On Thursday, the European Parliament voted to approve the first bill to curb Big Tech’s invasive advertising practices (via Bloomberg). Parliament passed the bill with 530 votes in favor, 78 against and 80 abstentions.
The Digital Services Act, which was first introduced in 2020, will prevent platforms, such as Google, Amazon and Meta-owned Facebook, from using sensitive information, such as sexual orientation, race and religion for targeted ads. This will require services to give users the ability to easily opt out of tracking and pressure platforms to remove illegal content and products online, including hate speech or counterfeit products.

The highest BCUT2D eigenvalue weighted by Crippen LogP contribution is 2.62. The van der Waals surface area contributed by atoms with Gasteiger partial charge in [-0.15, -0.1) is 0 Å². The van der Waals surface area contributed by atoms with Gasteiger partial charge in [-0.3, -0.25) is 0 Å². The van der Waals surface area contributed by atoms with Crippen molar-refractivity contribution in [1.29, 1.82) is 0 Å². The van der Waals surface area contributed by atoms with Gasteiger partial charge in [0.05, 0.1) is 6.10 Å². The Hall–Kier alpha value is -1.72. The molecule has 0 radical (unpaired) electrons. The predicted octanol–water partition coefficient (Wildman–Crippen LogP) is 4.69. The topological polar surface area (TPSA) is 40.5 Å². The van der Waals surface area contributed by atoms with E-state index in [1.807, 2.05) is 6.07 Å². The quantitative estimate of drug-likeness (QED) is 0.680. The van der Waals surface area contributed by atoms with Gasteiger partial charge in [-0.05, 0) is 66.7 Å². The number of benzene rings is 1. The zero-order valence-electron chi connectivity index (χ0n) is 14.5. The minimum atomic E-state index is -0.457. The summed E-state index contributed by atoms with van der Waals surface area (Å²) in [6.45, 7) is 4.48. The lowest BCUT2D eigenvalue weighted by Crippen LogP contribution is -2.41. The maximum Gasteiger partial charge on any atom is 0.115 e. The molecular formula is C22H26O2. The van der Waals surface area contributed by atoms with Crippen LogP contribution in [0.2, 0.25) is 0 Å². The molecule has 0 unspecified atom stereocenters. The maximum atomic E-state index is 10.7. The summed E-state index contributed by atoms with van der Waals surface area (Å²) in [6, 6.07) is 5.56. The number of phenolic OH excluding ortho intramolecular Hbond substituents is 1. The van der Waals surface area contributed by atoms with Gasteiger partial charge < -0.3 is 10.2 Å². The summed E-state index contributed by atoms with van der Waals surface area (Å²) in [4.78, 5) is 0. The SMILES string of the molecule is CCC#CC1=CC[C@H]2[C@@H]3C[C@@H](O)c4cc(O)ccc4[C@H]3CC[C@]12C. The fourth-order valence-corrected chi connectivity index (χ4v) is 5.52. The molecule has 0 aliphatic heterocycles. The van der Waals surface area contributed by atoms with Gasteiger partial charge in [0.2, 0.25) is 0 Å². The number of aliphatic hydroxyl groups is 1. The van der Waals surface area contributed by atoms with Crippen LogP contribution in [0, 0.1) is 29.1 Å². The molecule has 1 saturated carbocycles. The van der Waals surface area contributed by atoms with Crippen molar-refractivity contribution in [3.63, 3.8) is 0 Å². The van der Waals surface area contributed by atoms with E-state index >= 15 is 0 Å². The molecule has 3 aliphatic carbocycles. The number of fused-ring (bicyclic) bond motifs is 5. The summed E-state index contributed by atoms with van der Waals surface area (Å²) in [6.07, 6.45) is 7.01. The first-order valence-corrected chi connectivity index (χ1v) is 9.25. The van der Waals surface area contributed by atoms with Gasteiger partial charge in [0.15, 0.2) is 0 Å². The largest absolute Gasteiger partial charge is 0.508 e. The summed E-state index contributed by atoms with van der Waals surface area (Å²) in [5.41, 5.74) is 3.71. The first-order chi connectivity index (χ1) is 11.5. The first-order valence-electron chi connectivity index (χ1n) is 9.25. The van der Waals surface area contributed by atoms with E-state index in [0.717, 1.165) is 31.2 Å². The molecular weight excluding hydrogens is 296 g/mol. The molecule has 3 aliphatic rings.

“With a large majority, the European Parliament has passed the Digital Services Act,” Dutch politician and Member of Parliament Paul Tang wrote on Twitter. “A big win, with support from left to right.”
The approved proposal also includes two rules Parliament agreed to last month: a ban on both targeted ads for minors and dark models, a practice some platforms use to trick users into opting in to share their data. Any company that violates these policies could be subject to fines of up to 6% of its worldwide revenue.
As noted Bloomberg, the Digital Services Act still has other hurdles to overcome; negotiations with the European Council begin on January 31. US Democrats introduced a similar bill last week that would also ban targeted advertising if passed.